An Open Letter To Young Adults Entering The Workforce

Dear Young Adult,

I’ve been in the place you are at and I know what you are feeling. You are starting out on your own and see that the world is your oyster. There are countless opportunities and you can be anything you want… someday. You are also working a part-time, after school job while you are in college. You even know me, I’m your manager.

There are so many things that I want to say to you, yet, I find that I can’t say them, because last time I tried, three of you quit, because you felt degraded. Therefore, I’m going to say it here and pray that some of you will read this and listen.

Your job is important.

It doesn’t matter if you are working in an office or working fast food. Your job is important to society. You were hired because there was a need and I thought you could handle the position.

I can’t hold your hand.

My job is not to watch you do your job every moment that you are there. I have forms to fill out, reports to write, and meetings to attend. It’s not that I don’t care about the job you are doing, but I also have my own. When I train you, I expect you to listen and I expect you to do what you have been trained to do.

Put away your cell phone.

When you are at work, you are on company time. I know it is strange to disconnect for the few hours that you are on your shift, however, trust me when I say, there are things to be doing, and they don’t involve you texting your friends or playing games.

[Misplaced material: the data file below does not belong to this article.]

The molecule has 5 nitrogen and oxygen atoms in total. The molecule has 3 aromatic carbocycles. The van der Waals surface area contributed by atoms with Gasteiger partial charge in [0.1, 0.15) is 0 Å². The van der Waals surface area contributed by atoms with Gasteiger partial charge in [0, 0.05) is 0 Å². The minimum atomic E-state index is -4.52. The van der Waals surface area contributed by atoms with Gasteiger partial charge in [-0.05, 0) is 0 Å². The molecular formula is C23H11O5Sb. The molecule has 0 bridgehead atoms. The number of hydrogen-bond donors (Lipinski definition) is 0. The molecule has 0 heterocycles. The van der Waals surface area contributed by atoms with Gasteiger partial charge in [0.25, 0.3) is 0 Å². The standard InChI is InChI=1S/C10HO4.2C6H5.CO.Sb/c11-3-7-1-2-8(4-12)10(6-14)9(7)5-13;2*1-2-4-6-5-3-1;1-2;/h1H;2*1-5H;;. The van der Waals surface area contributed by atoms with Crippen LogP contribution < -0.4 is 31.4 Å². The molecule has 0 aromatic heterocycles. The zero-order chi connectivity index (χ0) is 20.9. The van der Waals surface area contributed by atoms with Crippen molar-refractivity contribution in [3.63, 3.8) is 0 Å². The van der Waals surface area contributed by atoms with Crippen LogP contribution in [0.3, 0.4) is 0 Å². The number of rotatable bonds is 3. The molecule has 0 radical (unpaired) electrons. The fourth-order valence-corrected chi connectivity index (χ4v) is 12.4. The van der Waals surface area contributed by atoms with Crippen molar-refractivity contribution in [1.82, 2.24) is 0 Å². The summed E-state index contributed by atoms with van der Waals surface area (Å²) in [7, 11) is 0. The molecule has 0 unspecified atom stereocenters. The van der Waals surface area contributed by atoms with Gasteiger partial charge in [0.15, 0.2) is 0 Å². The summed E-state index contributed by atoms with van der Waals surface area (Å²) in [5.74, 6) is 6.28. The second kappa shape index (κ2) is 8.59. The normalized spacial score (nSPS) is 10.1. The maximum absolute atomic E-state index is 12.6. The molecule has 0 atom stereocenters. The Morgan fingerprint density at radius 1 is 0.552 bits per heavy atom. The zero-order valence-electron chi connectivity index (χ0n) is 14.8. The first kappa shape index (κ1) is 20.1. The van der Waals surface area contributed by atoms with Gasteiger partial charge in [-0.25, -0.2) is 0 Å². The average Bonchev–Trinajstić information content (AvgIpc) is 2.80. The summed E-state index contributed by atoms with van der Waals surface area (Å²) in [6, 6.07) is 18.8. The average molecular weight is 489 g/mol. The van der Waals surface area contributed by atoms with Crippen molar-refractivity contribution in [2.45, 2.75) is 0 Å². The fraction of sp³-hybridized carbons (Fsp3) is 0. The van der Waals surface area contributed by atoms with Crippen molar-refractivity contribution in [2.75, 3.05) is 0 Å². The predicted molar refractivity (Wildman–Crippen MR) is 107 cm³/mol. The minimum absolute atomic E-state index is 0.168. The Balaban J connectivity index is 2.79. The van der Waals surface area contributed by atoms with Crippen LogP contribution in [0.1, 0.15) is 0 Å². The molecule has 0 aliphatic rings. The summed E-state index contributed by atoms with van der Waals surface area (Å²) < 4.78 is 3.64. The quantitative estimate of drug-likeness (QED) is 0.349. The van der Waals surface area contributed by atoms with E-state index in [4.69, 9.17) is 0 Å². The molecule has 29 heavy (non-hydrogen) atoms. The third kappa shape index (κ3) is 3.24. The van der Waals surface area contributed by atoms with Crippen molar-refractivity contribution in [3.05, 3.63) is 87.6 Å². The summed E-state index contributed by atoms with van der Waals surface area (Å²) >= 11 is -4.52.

This is a privilege, not a right.

Hear me when I say that you are not entitled to this job. You have to earn it, each and every day you come in to work. You earn it by showing up on time, having someone cover your shift, being honest in your dealings, and working hard while you are here. Some days you have to suck it up and show up, even when you don’t feel like it. Believe it or not, I have to do the same thing.

Give me two weeks notice and stick by it.

I have had countless employees come through this position and I need each and every one of you to remain open. Part of that involves you sticking by your word. By choosing to leave without notice or to give your two weeks and then not stick by it, you are setting yourself up for failure. I can’t stress this point enough. Yes, you are hurting me and causing me to look bad with my managers, but you are also hurting yourself. The choices you make in this position will be the same choices you make when you progress into a full-time job after graduation. Set yourself up to be successful in life and to be a person with strong character. Be someone that I would be happy to write a referral for, because when you put this part-time job on your resume, I will be giving an honest opinion of you.

You’re going to have to make sacrifices.

It’s not always easy to have a job. You have to give up things that you would rather be doing. There are going to be pretty days that you want to be with your friends or Greek events you want to attend. Your perseverance and sacrifice will pay off though when it comes times for you to graduate. You see, doing these things will ensure that I am willing to write you a glowing letter of recommendation and I will bend over backwards to set you apart from your peers. It will also mean that when you go into a job interview after graduation, that you can answer questions such as “Tell me about a time that you wanted to quit, but didn’t” or “If I were to call up your old boss right now, what would they tell me about you?”

I want you to have success in life, but you have to show you want it.

Your Manager Thought Catalog Logo Mark

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